It’s important to know how many veterinarians work in a clinic and how they handle appointments and walk-ins. Some may only see patients by appointment while others may be more flexible, even when busy. There are also variations in how services are paid for. Does the practice in question require upfront payment? Does it offer payment plans and, if so, what are the terms? Will it take pet insurance and, if not, will it process reimbursement claims on your behalf? These are some of the various questions you probably need to ask.

  • How often should I bring my pet into the office for preventative care?

    Owning and taking care of a pet represents a significant commitment that can quickly drain your time and financial resources. As with humans, regular doses of preventative care can help keep dogs, cats and other little ones healthy and secure, as well as lower the risk that you will face hefty emergency care bills down the road. You should ask the vet how often he or she likes you to bring your pet in and what procedures/vaccinations will be completed during such visits.

  • Does my pet need any vaccinations and which ones do you recommend?

    You’ll also want to ask the bet about any recommended preventative care services, including vaccinations, your pet should have. Because of the expense involved, some owners may skip certain treatments, and their pets end up paying the price. In addition, a medication that may be viewed as optional in colder regions during certain months may be a regular necessity in warmer parts. A good vet should be able to give you honest advice about the benefits and risk of various options, including over-the-counter and natural alternatives.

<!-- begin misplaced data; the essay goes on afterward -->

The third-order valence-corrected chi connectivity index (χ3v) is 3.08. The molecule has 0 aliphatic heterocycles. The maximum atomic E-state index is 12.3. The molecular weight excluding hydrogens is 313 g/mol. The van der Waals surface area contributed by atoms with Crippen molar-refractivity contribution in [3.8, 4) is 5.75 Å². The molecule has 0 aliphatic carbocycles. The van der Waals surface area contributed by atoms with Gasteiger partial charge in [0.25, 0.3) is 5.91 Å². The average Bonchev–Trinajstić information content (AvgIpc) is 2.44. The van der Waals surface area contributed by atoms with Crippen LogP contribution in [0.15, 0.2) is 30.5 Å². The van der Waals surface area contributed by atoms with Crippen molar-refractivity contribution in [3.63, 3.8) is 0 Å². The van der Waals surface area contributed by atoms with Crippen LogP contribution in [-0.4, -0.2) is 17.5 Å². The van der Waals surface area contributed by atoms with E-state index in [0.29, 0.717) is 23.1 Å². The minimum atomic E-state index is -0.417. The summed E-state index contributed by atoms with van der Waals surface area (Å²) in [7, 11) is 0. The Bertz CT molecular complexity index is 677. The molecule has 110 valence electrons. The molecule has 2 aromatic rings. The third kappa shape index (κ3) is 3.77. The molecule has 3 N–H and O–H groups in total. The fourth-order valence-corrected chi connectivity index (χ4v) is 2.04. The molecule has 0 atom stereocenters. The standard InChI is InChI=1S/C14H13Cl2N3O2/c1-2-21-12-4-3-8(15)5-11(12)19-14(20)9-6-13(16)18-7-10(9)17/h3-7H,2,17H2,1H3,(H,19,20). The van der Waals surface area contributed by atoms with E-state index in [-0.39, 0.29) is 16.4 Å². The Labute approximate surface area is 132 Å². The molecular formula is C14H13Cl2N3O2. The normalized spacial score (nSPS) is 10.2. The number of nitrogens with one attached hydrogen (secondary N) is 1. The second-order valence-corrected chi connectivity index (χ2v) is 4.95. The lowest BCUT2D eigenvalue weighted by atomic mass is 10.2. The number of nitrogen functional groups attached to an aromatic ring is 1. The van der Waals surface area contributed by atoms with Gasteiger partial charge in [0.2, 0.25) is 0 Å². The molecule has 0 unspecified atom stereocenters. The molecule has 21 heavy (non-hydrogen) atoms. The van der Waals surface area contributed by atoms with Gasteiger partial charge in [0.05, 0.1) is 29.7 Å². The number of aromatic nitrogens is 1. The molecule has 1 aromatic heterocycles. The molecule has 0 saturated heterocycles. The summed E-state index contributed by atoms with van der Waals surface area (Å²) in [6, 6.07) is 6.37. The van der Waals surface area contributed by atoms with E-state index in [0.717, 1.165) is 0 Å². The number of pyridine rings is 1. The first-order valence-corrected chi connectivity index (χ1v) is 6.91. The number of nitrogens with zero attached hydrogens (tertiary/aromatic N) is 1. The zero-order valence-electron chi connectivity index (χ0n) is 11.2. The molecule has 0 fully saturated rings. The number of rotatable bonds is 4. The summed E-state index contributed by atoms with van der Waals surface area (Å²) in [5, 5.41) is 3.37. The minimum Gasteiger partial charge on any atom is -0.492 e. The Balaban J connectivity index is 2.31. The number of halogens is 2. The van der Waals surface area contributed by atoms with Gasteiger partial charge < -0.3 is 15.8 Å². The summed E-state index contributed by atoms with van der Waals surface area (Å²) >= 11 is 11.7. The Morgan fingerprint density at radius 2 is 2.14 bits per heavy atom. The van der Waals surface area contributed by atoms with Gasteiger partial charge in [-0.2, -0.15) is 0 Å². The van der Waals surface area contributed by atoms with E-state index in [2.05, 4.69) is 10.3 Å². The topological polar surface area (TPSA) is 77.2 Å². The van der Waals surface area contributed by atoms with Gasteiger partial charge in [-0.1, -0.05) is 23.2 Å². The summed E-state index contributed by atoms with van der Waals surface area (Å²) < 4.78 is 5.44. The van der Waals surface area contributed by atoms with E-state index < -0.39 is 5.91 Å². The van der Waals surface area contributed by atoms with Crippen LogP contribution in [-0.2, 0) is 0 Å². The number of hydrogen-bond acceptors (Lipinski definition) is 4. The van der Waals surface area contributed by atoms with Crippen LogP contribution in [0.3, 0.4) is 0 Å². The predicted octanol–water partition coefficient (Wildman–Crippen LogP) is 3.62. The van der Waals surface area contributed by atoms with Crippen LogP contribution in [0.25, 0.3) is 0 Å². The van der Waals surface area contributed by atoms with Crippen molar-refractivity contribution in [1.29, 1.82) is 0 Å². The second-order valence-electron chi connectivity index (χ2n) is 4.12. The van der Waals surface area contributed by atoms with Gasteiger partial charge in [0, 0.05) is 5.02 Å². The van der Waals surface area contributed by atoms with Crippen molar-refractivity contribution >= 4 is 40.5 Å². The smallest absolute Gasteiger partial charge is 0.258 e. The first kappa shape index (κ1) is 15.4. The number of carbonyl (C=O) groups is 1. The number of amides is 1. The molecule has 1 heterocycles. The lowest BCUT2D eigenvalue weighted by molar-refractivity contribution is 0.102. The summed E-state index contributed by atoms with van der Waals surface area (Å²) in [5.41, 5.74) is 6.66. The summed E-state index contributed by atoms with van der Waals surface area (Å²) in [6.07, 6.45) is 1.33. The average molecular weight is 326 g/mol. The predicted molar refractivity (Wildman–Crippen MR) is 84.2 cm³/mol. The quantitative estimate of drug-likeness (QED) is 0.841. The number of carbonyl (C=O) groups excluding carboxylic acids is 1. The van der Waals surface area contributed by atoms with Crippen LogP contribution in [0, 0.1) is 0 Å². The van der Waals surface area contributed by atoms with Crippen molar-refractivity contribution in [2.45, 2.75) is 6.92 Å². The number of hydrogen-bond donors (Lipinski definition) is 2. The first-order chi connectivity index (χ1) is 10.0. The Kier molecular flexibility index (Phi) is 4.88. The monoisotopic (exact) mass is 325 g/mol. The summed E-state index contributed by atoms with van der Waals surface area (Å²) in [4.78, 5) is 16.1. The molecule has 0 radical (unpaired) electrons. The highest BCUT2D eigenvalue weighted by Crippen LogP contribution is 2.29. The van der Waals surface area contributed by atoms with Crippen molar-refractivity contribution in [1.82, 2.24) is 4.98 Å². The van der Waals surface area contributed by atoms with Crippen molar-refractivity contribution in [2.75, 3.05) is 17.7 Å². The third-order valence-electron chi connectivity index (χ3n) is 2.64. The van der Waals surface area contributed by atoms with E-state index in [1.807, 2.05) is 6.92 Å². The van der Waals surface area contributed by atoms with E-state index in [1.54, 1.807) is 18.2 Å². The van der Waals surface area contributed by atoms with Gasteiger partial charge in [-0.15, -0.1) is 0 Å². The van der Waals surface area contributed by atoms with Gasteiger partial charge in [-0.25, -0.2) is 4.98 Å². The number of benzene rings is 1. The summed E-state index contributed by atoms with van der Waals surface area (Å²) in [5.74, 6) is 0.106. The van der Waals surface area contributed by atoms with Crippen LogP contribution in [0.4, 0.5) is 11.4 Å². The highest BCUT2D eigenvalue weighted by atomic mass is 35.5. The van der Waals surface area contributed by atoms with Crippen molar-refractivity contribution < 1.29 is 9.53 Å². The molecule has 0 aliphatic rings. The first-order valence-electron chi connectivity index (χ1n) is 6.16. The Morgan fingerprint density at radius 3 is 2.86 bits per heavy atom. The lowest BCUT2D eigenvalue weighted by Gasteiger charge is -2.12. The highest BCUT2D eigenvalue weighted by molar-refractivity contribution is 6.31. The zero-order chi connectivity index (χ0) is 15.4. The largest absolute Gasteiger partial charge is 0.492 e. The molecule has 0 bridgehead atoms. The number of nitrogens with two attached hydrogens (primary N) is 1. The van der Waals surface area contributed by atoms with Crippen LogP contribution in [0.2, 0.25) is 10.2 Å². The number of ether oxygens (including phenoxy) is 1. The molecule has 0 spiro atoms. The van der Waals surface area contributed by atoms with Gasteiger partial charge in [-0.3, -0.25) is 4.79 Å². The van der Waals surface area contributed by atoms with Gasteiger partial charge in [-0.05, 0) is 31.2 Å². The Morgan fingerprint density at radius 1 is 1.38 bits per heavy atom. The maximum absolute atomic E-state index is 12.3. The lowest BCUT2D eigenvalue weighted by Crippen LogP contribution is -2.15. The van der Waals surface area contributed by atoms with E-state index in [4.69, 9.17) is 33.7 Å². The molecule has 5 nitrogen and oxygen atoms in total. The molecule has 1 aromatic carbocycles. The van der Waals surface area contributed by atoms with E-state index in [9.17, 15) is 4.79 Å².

• How can I modify or “fix” this behavior?

    Because they serve as the focal point of the visit, medical care and health issues usually take center stage when selecting a veterinarian. However, your provider will likely also be your go-to source regarding pet behavior issues. Is you puppy showing signs of aggression? Is your cat grooming more often than usual? Does your pet have less of an appetite than before? These are the kinds of questions you should feel free to ask your vet about. In fact, since even small changes in behavior may stem from medical problems, you’ll probably want to keep them up to date as a matter of course.

In your quest to find the right healthcare professional – or professionals – for your pet, it makes sense to start by jotting down the above questions and any others that come to mind. Many of us tend to forget certain things under pressure, so having a cheat sheet in front of you to avoid “going blank” when chatting with your vet makes sense.  It’s also a good idea to take notes during your discussion for future reference.

As in all areas of life, asking the right questions can help ensure you’ve made the kinds of decisions you can feel good about. And when it comes to your pet’s health and wellbeing, the questions you ask your veterinarian can serve to build a relationship between you and that individual that is undoubtedly in your pet’s best interests.